globPatterns: [
    // The necessary CSS and JS for the app shell
    // The app shell itself
  // All navigations for URLs not precached will use this HTML
  navigateFallback: 'shell.html'
}).then(({count, size}) => {
  console.log(`Generated ${swDest}, which precaches ${count} assets totaling ${size} bytes.`);

This configuration stored in build-sw.js imports the app's CSS and JavaScript, including the application shell markup file contained in shell.html. The script is executed with Node like so:

node build-sw.js

The generated service worker is written to ./dist/sw.js, and will log the following message when finished:

Generated ./dist/sw.js, which precaches 5 assets totaling 44375 bytes.

When the page loads, the service worker precaches the application shell markup and its dependencies:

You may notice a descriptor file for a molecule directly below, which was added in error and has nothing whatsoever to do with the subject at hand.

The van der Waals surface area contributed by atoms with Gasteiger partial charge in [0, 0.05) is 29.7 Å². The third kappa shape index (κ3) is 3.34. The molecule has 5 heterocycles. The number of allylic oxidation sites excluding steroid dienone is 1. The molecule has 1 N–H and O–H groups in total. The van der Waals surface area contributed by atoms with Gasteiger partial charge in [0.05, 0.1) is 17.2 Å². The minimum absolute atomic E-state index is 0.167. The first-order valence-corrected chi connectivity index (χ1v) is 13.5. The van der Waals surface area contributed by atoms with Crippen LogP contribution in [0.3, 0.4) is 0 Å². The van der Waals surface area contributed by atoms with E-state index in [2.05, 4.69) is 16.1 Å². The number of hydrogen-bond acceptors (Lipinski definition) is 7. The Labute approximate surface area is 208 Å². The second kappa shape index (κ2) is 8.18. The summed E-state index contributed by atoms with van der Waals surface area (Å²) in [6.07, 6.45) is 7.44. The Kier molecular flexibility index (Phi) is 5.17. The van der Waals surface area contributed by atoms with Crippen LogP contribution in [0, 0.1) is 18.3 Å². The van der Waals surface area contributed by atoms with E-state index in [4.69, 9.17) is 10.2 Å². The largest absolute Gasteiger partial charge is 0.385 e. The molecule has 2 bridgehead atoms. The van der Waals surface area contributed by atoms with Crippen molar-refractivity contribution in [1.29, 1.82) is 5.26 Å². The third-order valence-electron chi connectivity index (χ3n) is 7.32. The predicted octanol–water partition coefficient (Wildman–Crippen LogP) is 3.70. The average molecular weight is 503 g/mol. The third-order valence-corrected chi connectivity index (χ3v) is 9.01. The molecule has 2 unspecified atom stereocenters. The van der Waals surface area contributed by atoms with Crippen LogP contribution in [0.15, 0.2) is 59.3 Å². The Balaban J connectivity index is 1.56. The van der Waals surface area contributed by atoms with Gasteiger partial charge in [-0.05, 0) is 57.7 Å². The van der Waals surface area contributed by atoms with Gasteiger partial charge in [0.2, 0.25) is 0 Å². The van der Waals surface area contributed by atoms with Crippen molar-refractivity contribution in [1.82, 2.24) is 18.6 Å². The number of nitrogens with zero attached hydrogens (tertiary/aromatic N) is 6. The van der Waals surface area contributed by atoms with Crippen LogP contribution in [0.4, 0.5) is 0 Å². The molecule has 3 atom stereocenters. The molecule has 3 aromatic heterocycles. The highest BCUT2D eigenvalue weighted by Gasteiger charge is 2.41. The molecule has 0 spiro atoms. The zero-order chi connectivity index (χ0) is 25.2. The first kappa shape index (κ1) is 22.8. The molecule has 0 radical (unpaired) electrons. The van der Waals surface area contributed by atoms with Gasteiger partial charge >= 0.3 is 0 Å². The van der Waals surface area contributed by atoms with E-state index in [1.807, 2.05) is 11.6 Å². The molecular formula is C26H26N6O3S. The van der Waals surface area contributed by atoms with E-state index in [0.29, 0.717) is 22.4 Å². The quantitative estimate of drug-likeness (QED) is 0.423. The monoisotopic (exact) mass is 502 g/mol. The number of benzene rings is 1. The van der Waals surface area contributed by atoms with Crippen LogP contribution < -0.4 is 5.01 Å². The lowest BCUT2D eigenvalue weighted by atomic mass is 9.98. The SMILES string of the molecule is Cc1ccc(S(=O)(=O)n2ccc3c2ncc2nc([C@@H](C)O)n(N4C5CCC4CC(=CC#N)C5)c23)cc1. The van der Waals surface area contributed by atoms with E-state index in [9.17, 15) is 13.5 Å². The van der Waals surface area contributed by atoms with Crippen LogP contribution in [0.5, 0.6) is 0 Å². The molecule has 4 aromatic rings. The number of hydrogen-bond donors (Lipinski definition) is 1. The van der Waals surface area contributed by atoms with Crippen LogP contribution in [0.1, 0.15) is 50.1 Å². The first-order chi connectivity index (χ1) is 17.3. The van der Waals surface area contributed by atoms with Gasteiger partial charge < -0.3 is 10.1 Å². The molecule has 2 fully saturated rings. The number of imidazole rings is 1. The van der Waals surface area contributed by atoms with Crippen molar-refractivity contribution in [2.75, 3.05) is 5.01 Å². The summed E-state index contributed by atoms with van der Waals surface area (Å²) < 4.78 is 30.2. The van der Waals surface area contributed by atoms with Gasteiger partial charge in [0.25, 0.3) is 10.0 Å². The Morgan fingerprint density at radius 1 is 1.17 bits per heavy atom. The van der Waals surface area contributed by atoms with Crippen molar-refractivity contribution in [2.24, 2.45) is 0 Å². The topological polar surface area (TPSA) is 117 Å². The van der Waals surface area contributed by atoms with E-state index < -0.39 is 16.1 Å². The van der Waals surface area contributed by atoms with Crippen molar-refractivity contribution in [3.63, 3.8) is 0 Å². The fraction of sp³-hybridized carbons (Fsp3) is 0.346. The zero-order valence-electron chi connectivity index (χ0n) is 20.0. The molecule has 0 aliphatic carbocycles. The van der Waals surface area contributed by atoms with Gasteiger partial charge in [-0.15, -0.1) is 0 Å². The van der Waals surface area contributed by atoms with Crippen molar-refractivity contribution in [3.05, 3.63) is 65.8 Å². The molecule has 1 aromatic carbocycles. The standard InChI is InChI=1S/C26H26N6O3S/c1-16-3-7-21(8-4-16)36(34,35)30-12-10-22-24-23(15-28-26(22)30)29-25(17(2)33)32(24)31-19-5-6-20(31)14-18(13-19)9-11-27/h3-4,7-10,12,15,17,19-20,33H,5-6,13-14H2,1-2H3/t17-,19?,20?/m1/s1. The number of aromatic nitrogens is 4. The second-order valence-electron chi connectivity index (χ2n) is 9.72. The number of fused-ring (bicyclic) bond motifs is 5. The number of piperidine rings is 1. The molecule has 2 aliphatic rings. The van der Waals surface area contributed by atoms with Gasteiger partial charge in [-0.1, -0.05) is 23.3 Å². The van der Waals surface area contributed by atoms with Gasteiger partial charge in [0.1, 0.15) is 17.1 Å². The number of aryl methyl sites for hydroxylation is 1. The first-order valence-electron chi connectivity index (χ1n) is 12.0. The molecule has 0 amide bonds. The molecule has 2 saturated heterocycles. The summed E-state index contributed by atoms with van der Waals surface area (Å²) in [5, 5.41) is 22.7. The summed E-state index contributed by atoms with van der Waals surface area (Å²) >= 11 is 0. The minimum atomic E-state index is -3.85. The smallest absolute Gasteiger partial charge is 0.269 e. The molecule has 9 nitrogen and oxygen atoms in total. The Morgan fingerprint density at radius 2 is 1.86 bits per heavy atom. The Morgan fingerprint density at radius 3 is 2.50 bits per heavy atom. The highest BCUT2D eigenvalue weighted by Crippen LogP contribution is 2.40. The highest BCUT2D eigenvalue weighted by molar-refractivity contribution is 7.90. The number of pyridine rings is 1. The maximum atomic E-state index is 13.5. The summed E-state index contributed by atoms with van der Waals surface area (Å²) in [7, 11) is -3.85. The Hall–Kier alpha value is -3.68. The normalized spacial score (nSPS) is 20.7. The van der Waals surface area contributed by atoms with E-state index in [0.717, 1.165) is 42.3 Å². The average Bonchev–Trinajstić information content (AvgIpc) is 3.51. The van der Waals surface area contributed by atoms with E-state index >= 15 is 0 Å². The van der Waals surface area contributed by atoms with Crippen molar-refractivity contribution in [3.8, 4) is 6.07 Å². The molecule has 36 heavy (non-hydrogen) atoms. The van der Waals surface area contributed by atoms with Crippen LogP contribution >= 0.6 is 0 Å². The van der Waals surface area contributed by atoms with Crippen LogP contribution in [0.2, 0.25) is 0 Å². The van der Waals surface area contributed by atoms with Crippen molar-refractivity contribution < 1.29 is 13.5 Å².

A screenshot of the network panel in Chrome's DevTools showing a list of assets downloaded from the network. Assets precached by the service worker are distinguished from other assets with a cog at the left in the row. Several JavaScript and CSS files are precached by the service worker at install time.
The service worker precaches the application shell's dependencies at install time. The precaching requests are the last two rows, and the gear icon next to the request indicates that the service worker handled the request.

Precaching your application shell's HTML, CSS and JavaScript is possible in almost any workflow, including projects using bundlers. As you progress through the documentation, you'll learn how to use Workbox directly to set up your toolchain to build a service worker that works best for your project, regardless of whether it's an SPA.


Combining the application shell model with a service worker is great for offline caching, particularly if you combine its precaching functionality with a network-first, falling back to cache strategy for markup or API responses. The result is a reliably fast experience that will instantly render your application shell on repeat visits, even in offline conditions.